Liberia: Pres. Weah set to Light up Monrovia

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Daniel Terungwa

President George Manneh Weah is expected this February to formally light up the streets of Monrovia and its environs, according to the Executive Mansion.

A press release issued says President Weah is expected to turn on the switch at Vai Town, Bushrod Island to light up the Johnson Street to Freeport corridor.

Simultaneously, Monrovia City Mayor Jefferson T. Koijee and Senator Saah Joseph will turn on switches at the Broad & Buchanan Streets and Congo Town respectively. The switch at Congo Town will light up the Paynesville Boulevard to Monrovia City Hall corridor, while that of Broad & Buchanan Streets will light up Capitol Bypass to the Crown Hill.

The Executive Mansion says “Presidential Street Light Project” was initiated by Mr. Weah not only for the beautification of Monrovia, but to also provide security for drivers, pedestrians, and other residents of the city. The President has promised that the initiative will be extended to other nearby streets.

The project, funded entirely by the Government of Liberia, is being implemented by the Ministry of Public Works with technical support from the Liberia Electricity Corporation (LEC) and Quality Group of Companies serving as Contractor, the release says.

In a related development, President Weah has issued an Executive Order that exempts the LEC from customs duty, GST on generation, transmission and distribution equipment, material and fuel.

According to the Executive Mansion, this is consistent with his commitment and passion to accelerate the spread of electricity across the country.

Executive Order 104, which was issued on 3 February, seeks to reactivate Executive Order #9 which has since expired at the time the Government of Liberia is creating every avenue to expand its use of hydroelectric power generated at the Mount Coffee facility to deliver affordable electricity to customers.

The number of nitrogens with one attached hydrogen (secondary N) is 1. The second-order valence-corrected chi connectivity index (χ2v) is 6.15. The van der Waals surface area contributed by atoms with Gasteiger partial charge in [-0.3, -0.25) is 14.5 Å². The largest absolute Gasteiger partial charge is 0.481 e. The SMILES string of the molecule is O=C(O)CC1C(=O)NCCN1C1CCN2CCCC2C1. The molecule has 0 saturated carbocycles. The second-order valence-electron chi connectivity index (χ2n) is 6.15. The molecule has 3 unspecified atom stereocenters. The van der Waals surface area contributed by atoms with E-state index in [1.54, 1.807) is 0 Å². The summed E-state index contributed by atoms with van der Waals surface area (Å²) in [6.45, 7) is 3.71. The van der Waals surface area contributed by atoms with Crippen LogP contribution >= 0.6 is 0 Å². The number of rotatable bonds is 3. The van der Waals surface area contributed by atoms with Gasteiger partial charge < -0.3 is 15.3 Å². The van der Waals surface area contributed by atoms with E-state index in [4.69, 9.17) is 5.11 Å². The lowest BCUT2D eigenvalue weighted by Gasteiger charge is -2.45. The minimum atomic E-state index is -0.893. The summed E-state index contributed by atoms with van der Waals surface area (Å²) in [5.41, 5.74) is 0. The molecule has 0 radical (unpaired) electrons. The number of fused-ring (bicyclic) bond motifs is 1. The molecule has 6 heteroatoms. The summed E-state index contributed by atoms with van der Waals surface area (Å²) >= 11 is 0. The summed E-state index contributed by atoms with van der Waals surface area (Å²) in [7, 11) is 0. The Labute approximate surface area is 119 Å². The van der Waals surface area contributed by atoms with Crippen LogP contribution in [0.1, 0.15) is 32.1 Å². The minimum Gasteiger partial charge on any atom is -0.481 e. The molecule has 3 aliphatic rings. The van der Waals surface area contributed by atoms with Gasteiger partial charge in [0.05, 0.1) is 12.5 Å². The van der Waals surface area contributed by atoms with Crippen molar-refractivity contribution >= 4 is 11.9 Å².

President Weah says the Executive Order is in the interest of national reconstruction and development.

He maintains that the Executive Order is imperative because the LEC, during its transition from the use of fossil fuels to hydropower to generate electricity, faces external market forces and risks that increase the costs of operations of the entity.

President Weah continues that there is still a need to minimize the cost of fuel to enable the LEC to provide electricity to the general public at a reasonable cost.

He explains that some of the costs which are associated with the purchase, delivery, storage, and use of fossil fuels, particularly Heavy Fuel Oils (HFO), represent a significant expense to LEC, which slow investments in the transition to the wider use of hydroelectric power in Liberia.

President Weah also intimates that it is necessary for the LEC to achieve what he calls “higher levels of operational and financial efficiencies” to enable it to distribute electricity at affordable rates to customers.

Customs Duties and GST on petroleum products are LEC cost categories that have the potential for volatility that adversely impacts the monthly expenses of the Corporation.

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